This represents a very small proportion (1 – 5%) of all patients with dystonia. The terminology means that the dystonia has no organic basis and is deemed to arise from a patient’s inner psychological conflicts. Although rare, it is not uncommon. A fully trained movement disorders neurologist can usually diagnose the condition. It may resemble a “true” or organic form of dystonia but certain features can help distinguish it from the latter such as:
- These types of dystonia may be accompanied by other movement disorders such as rhythmical shaking, bizarre gait, excessive slowness
- This type of dystonia improves with distraction and may spontaneously remit
- Usually abrupt onset in a patient with a long history of somatisations
- Any part of the body may be affected. But it is important to note that the dystonia has changing characteristics over time and may even fluctuate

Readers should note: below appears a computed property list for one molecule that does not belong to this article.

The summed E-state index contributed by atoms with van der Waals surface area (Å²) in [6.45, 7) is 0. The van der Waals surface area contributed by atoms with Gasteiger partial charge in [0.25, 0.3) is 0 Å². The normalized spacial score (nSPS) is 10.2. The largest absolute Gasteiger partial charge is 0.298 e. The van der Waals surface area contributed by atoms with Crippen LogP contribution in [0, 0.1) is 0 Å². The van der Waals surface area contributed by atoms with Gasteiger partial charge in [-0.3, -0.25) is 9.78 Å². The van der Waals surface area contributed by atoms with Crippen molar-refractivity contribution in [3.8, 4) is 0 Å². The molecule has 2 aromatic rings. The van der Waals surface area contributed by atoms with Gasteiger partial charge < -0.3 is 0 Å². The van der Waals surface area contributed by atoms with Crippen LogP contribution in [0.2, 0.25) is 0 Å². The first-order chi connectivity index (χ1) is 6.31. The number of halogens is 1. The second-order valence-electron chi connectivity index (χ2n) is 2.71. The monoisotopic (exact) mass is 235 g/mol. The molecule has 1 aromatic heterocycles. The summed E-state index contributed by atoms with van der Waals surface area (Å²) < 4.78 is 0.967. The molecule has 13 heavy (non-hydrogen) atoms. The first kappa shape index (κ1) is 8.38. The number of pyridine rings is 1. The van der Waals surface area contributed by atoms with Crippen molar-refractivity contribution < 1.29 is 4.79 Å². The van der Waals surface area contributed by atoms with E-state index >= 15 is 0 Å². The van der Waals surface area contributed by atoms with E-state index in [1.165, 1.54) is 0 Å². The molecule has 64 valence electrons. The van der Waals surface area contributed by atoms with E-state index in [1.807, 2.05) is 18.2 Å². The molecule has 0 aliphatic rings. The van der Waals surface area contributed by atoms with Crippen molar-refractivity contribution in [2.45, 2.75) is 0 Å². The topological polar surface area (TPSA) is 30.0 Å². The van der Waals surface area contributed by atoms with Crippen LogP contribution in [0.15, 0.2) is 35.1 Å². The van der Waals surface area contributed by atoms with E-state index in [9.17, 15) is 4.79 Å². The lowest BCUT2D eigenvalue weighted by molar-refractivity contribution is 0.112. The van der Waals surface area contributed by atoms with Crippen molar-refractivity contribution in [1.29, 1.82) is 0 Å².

It is important, therefore, to obtain a very thorough psychiatric assessment. Their history may reveal previous psychopathology like depression, anxiety or personality disorders. Any history of abuse or financial gain should also be sought after. Patients with psychogenic dystonia should be thoroughly investigated to exclude any organic cause such as a tumor, stroke, infection or other exogenous factors causing the disturbance. Findings that are normal will help reassure the patient.
A combination of medications plus counseling is the best approach to these patients. A referral to a psychiatrist or a counselor can help these patients face their issues and hopefully get back on track with their lives.